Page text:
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Image result for i'm here peter reynoldsEveryone has heard the term quirky, right? Used in varying contexts, often in slightly apologetic, hushed tones: “she’s kind of quirky.” Yeah, those kids are a little quirky.” “They have their hands full with that one – he’s really quirky.” Maybe even, “I hear that’s a school for quirky kids.”

And on and on.

“Quirky” has become the socially acceptable way of saying “not normal.”

Or doesn’t fit in. Normal isn’t something people can say anymore– with good reason, mind you. People (myself included) bristle at the term “normal,” thrown around as though its without judgment when oh, it so is. But quirky is the term for now.

Clearly, the word “quirky” is NOT without judgment. It means not adhering to acceptable norms. Or perhaps you are more familiar with quirky’s cousins: spirited, explosive, high-energy. Did I forget any? No matter. Same thing.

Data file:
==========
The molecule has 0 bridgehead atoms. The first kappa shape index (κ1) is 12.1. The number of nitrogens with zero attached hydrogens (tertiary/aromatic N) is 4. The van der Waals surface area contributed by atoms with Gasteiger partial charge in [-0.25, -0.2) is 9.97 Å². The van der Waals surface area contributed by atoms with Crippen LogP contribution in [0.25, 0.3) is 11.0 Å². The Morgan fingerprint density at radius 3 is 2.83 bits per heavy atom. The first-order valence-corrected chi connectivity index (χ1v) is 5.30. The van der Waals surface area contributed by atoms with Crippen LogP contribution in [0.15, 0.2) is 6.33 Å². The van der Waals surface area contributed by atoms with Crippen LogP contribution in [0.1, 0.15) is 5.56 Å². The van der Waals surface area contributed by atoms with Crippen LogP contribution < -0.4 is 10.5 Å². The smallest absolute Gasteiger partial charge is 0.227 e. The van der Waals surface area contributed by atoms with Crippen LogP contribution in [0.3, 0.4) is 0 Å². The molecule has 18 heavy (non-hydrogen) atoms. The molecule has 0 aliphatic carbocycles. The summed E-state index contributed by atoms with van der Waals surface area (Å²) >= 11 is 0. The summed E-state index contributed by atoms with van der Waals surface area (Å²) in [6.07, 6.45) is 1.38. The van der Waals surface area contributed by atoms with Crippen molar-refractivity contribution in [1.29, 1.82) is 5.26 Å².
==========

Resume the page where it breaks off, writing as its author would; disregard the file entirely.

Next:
That is to say, society has designated a very small slice of itself to things that are blissfully, happily, “NORMAL:” medium-high intelligence (but not too high!), a particular body type, follows the rules, etc. I’m sure the definition changes depending on geography, income, and education– each community has it’s own quirks (see what I did there?!), but you know what I mean.

For developing kids of school age, “normal” tends to mean sitting quietly in chairs as instructed, raising hands instead of calling out, not challenging authority in any way, dressing “appropriately” (another term that, let’s face it, is ALL about judgment), and generally not making waves.

My kids don’t do those things. My now-teenager got kicked out of three preschools because they didn’t quite know what to do with him. They all agreed he was exceptionally bright. And he wasn’t a trouble maker– he just didn’t follow the rules like the other kids. In one, for example, instead of creating whatever daily project was assigned, he took all the different colored tapes and wrapped them around and around the bases of the chairs (now we have to unravel all this; what a waste). Or stapled designs on colored paper (not okay: wasting staples). Or he stood up and spun around the classroom when it was circle time because spinning felt good to him (well, everyone will want to, and we can’t have that).